THE REV. SUSAN ANDREWS was presiding as the newly elected moderator of the 215th General Assembly of the Presbyterian Church (USA), so maybe she was caught up in the excitement. "Now is the time," she said exuberantly, "for us to do the work of the people of God."

From the depths of the Denver Convention Center, however, it was tempting to think of the PCUSA's convention in less sanguine terms. On this hot afternoon in late May, inside a dark, cavernous plenary hall, it was easy to imagine legislative sessions in hell: Legislative delegates acting on hundreds of resolutions in a week, and always voting their conscience, as informed by their personal experience; every bit of legislation, its framers will announce in stentorian tones, will be a matter of justice, with delegates condemning how God reigns over his creation; and so on.

It's not that General Assembly's decisions were typically hellish. Indeed, compared to the General Convention of the Episcopal Church (ECUSA), which met at the Minneapolis Convention Center from July 30 to August 8, General Assembly was a model of legislative temperance.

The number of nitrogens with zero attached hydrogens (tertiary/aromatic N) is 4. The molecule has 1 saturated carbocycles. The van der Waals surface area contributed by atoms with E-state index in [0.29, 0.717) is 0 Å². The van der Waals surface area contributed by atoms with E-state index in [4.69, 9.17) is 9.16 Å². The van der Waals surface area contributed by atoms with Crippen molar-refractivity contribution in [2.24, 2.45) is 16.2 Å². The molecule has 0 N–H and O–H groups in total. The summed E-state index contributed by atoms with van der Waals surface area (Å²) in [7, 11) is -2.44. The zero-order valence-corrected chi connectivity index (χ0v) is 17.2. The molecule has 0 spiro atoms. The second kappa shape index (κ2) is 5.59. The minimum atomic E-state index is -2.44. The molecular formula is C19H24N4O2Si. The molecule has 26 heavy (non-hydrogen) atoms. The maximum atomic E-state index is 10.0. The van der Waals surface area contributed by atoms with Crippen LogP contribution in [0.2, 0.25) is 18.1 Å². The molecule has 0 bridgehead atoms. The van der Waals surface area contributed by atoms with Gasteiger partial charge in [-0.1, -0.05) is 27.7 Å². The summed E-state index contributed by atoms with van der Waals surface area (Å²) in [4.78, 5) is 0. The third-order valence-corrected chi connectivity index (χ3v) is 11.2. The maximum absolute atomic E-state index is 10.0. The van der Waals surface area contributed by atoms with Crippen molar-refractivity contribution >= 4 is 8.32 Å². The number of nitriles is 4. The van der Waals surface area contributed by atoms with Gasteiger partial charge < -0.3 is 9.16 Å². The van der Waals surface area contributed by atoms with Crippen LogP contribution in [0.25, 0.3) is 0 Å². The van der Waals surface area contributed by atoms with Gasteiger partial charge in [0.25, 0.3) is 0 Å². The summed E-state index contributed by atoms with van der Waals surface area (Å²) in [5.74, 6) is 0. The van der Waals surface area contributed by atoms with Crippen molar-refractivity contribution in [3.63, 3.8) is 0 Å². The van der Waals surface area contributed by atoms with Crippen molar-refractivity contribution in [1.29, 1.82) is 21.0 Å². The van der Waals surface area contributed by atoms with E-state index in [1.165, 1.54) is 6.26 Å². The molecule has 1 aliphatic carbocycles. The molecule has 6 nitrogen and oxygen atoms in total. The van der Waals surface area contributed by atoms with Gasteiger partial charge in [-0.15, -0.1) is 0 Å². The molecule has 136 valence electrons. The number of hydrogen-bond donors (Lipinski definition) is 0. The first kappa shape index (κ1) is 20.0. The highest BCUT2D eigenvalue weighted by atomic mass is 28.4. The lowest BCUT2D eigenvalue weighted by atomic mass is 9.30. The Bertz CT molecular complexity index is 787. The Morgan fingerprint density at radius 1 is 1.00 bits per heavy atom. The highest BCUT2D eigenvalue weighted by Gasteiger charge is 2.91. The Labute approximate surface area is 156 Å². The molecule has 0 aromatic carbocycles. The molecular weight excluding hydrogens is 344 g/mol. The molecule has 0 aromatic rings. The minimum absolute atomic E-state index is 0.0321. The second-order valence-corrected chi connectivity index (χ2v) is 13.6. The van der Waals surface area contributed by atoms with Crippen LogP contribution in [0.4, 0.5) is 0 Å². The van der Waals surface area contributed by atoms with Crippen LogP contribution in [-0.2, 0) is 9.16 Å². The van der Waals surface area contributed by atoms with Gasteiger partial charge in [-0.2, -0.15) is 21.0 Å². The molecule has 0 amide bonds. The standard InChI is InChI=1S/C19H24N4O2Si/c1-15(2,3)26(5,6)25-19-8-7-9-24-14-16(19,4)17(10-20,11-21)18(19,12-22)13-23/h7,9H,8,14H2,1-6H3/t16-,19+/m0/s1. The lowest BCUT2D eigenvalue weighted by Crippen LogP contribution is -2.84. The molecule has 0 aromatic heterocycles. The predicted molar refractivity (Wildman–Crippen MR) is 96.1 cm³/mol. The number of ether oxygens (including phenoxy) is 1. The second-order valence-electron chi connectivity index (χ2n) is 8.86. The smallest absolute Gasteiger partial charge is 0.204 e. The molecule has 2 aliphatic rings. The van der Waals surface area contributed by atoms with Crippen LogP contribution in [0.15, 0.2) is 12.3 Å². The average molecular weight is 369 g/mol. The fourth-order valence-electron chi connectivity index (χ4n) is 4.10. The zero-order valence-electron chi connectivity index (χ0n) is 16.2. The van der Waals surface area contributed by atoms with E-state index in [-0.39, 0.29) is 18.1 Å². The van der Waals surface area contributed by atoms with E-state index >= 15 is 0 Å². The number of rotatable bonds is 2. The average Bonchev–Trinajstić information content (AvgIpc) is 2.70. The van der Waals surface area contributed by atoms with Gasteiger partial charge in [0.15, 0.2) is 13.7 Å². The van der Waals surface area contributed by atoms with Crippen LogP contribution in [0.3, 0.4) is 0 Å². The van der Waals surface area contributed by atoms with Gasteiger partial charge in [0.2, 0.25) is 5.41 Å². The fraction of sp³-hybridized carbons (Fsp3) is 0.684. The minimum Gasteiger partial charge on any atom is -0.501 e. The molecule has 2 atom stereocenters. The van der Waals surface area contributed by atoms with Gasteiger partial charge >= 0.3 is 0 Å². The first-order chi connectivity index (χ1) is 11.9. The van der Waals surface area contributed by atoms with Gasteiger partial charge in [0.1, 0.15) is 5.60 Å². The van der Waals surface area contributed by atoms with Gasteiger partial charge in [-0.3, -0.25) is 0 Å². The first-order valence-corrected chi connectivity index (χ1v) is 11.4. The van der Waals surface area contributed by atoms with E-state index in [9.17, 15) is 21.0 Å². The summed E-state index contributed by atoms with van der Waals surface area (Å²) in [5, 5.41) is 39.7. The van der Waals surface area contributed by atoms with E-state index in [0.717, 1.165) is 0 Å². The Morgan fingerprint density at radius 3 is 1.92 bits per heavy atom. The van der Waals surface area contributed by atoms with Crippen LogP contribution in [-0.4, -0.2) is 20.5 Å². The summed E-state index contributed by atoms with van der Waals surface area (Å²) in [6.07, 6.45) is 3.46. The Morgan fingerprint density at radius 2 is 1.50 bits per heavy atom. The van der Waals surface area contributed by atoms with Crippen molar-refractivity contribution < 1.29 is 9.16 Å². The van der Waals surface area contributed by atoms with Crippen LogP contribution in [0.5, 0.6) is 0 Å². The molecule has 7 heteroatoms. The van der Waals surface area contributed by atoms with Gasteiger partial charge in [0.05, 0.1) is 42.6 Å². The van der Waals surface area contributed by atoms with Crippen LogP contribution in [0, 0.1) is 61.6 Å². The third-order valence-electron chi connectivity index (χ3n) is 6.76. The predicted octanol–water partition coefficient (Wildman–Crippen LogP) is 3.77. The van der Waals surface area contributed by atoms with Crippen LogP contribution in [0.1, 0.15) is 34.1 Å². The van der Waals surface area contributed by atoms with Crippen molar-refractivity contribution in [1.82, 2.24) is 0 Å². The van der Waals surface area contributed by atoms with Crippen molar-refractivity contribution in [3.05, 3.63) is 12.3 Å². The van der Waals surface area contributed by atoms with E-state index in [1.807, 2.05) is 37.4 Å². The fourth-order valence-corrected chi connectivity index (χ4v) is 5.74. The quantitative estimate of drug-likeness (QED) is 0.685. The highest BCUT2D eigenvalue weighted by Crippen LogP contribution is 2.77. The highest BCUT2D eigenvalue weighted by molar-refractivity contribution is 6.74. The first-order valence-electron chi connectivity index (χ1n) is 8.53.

The PCUSA's General Assembly dealt with the hot-button issues of homosexuality by referring them to committee for more discussion. ECUSA's General Convention, by contrast, chose to confirm the Rev. Canon Gene Robinson as the Episcopal Church's first bishop-elect who from the outset spoke openly of his homosexuality. (Other homosexual Episcopal bishops have kept their sexual lives hidden or have disclosed themselves only after retirement.)

Observing both conventions as a reporter turned up some common patterns and some truths for would-be reformers of mainline Protestant churches. Here are ten of them.

1. It's a Dirty Job, But Someone's ...

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October 2003

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